• Something In The Air (2019)[22]
  • Before You Go (2021)[24]

Publications[edit]

  • Nor Meekly Serve My Time: The H-Block Struggle 1976–1981 (1994, co-written with Brian Campbell and Felim O'Hagan) ISBN 978-0-9514229-5-3.
  • Out Of Time: Irish Republican Prisoners, Long Kesh, 1972–2000 (2001) ISBN 978-1-900960-10-6.
  • Threads (2019) ISBN 978-1-912561-23-0
  • Time Shadows : A Prison Memoir (2021) ISBN 978-1-914318-11-5

References[edit]

  1. ^ a b c English, Richard (2003). Armed Struggle: The History of the IRA. Pan Books. p. 416. ISBN 0-330-49388-4.
  2. ^ "A former IRA gunman and hunger striker tells his story". The Irish Times. Retrieved 4 July 2022.
  3. ^ a b c d e f Melanie McFadyean (4 March 2006). "The legacy of the hunger strikes". The Guardian. Retrieved 5 October 2007.
  4. ^ a b c Gerry Moriarty (13 August 2016). "A former IRA gunman and hunger striker tells his story". The Irish Times. Retrieved 4 December 2020.
  5. ^ Taylor, Peter (1997). Provos The IRA & Sinn Féin. Bloomsbury Publishing. pp. 229–234. ISBN 0-7475-3818-2.
  6. ^ "A Chronology of Main Events". CAIN. Retrieved 5 October 2007.
  7. ^ a b "List of Dead and Other Hunger Strikers". CAIN. Retrieved 5 October 2007.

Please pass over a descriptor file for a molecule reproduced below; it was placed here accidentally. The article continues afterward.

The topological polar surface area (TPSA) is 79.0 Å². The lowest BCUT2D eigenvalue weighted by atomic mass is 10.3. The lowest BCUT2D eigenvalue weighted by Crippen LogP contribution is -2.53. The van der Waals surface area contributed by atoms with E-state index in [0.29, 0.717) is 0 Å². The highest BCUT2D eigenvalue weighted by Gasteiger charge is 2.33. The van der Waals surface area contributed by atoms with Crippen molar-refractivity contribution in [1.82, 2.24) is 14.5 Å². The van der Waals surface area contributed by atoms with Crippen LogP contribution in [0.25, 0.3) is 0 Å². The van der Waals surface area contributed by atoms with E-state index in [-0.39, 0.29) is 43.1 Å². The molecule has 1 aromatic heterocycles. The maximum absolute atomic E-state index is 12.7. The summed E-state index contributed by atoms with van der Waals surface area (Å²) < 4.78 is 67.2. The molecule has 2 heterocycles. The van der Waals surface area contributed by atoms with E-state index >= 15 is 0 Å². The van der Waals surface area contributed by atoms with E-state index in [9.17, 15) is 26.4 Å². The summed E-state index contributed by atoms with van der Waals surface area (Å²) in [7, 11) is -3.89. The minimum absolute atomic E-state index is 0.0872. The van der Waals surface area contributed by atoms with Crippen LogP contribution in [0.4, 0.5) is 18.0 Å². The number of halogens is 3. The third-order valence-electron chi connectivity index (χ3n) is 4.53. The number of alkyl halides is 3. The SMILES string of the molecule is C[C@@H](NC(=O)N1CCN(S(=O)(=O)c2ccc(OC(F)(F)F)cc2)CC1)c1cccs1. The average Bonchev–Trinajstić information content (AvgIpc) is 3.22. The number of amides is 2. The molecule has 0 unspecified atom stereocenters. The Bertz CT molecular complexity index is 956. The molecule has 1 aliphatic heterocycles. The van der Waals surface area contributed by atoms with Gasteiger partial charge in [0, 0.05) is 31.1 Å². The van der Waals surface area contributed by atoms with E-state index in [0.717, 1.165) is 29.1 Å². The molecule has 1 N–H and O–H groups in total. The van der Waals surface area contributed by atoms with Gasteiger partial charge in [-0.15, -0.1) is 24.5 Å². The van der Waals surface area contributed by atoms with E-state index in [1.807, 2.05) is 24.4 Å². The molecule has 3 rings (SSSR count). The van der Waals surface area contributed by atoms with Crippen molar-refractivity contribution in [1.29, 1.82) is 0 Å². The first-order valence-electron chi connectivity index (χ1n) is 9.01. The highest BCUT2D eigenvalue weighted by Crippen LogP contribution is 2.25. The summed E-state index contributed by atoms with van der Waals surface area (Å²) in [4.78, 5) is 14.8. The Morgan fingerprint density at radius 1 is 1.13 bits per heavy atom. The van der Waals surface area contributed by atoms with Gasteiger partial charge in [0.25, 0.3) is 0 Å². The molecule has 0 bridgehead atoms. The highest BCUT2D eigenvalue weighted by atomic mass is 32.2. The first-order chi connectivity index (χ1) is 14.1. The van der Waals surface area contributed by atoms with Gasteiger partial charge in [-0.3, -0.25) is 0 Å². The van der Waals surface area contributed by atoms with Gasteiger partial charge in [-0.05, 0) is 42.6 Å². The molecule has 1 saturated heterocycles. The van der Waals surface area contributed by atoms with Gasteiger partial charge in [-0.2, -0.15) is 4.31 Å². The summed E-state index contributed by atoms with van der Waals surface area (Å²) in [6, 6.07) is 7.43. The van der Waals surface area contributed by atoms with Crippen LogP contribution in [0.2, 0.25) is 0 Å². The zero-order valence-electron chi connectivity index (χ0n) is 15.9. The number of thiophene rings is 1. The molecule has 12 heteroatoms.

8. ^ Taylor, Peter (1997). Behind the Mask : the IRA and Sinn Fein. Bloomsbury Publishing. p. 291. ISBN 0-7475-3818-2.
  9. ^ Taylor, Peter (1997). Behind the Mask : the IRA and Sinn Fein. Bloomsbury Publishing. p. 292. ISBN 0-7475-3818-2.
  10. ^ "The prison that served its time". BBC. 27 July 2000. Retrieved 5 October 2007.
  11. ^ a b "Long Kesh memories". Irish Resistance Books. Retrieved 5 October 2007.
  12. ^ Northern Ireland elections
  13. ^ Emmanuel Kehoe (7 May 2006). "Hunger strikes: A tale of two Irelands". The Sunday Business Post. Archived from the original on 28 August 2006. Retrieved 5 October 2007.
  14. ^ Laurence McKeown (25 January 2007). "Out from behind the doors". An Phoblacht. Retrieved 5 October 2007.
  15. ^ "Harsh facts of the hunger strikes". The Sunday Business Post. 30 September 2001. Archived from the original on 21 December 2004. Retrieved 5 October 2007.
  16. ^ "Lawrence McKeown". dollee.com. Retrieved 4 December 2020.
  17. ^ "A Cold House". An Phoblacht. 22 May 2003. Retrieved 5 October 2007.
  18. ^ Aine Ni Bhriain (14 September 2006). "New play commemorates Hunger Strikes". An Phoblacht. Retrieved 5 October 2007.
  19. ^ "Two Roads West". Kabosh. Kabosh. 2013. Retrieved 9 February 2022.
  20. ^ a b "Green and Blue". Kabosh. Kabosh. 2016. Retrieved 9 February 2022.
  21. ^ a b c d "Laurence McKeown Playography". Irish Playography. Irish Playography. 2022. Retrieved 9 February 2022.
  22. ^ a b "Laurence McKeown: There are things I'd do differently but not to do with the conflict". Irish News. 23 May 2019. Retrieved 9 February 2022.
  23. ^ "Those You Pass On The Street". Fit-Up Theatre Festival. Blood in the Alley. 2016. Retrieved 9 February 2022.
  24. ^ "Before You Go". Kabosh. Kabosh. 2021. Retrieved 9 February 2022.